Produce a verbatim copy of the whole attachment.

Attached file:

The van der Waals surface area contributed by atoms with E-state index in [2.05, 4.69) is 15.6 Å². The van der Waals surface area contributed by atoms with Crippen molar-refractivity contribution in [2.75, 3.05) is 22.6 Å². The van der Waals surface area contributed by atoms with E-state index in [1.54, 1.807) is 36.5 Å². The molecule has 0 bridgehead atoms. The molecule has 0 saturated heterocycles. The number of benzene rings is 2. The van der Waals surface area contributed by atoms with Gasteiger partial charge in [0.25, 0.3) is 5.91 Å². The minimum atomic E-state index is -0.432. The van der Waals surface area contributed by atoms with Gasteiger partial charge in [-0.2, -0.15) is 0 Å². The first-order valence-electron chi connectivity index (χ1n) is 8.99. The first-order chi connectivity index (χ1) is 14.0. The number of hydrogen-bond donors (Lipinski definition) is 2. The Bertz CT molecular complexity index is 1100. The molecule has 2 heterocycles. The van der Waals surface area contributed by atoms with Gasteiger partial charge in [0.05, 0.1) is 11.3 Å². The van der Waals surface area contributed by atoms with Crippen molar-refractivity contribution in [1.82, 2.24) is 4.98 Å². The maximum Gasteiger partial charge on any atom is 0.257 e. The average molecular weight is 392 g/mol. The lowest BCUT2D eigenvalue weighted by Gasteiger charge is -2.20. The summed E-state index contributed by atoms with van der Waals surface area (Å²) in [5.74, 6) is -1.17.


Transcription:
The van der Waals surface area contributed by atoms with E-state index in [2.05, 4.69) is 15.6 Å². The van der Waals surface area contributed by atoms with Crippen molar-refractivity contribution in [2.75, 3.05) is 22.6 Å². The van der Waals surface area contributed by atoms with E-state index in [1.54, 1.807) is 36.5 Å². The molecule has 0 bridgehead atoms. The molecule has 0 saturated heterocycles. The number of benzene rings is 2. The van der Waals surface area contributed by atoms with Gasteiger partial charge in [0.25, 0.3) is 5.91 Å². The minimum atomic E-state index is -0.432. The van der Waals surface area contributed by atoms with Gasteiger partial charge in [-0.2, -0.15) is 0 Å². The first-order valence-electron chi connectivity index (χ1n) is 8.99. The first-order chi connectivity index (χ1) is 14.0. The number of hydrogen-bond donors (Lipinski definition) is 2. The Bertz CT molecular complexity index is 1100. The molecule has 2 heterocycles. The van der Waals surface area contributed by atoms with Gasteiger partial charge in [0.05, 0.1) is 11.3 Å². The van der Waals surface area contributed by atoms with Crippen molar-refractivity contribution in [1.82, 2.24) is 4.98 Å². The maximum Gasteiger partial charge on any atom is 0.257 e. The average molecular weight is 392 g/mol. The lowest BCUT2D eigenvalue weighted by Gasteiger charge is -2.20. The summed E-state index contributed by atoms with van der Waals surface area (Å²) in [5.74, 6) is -1.17.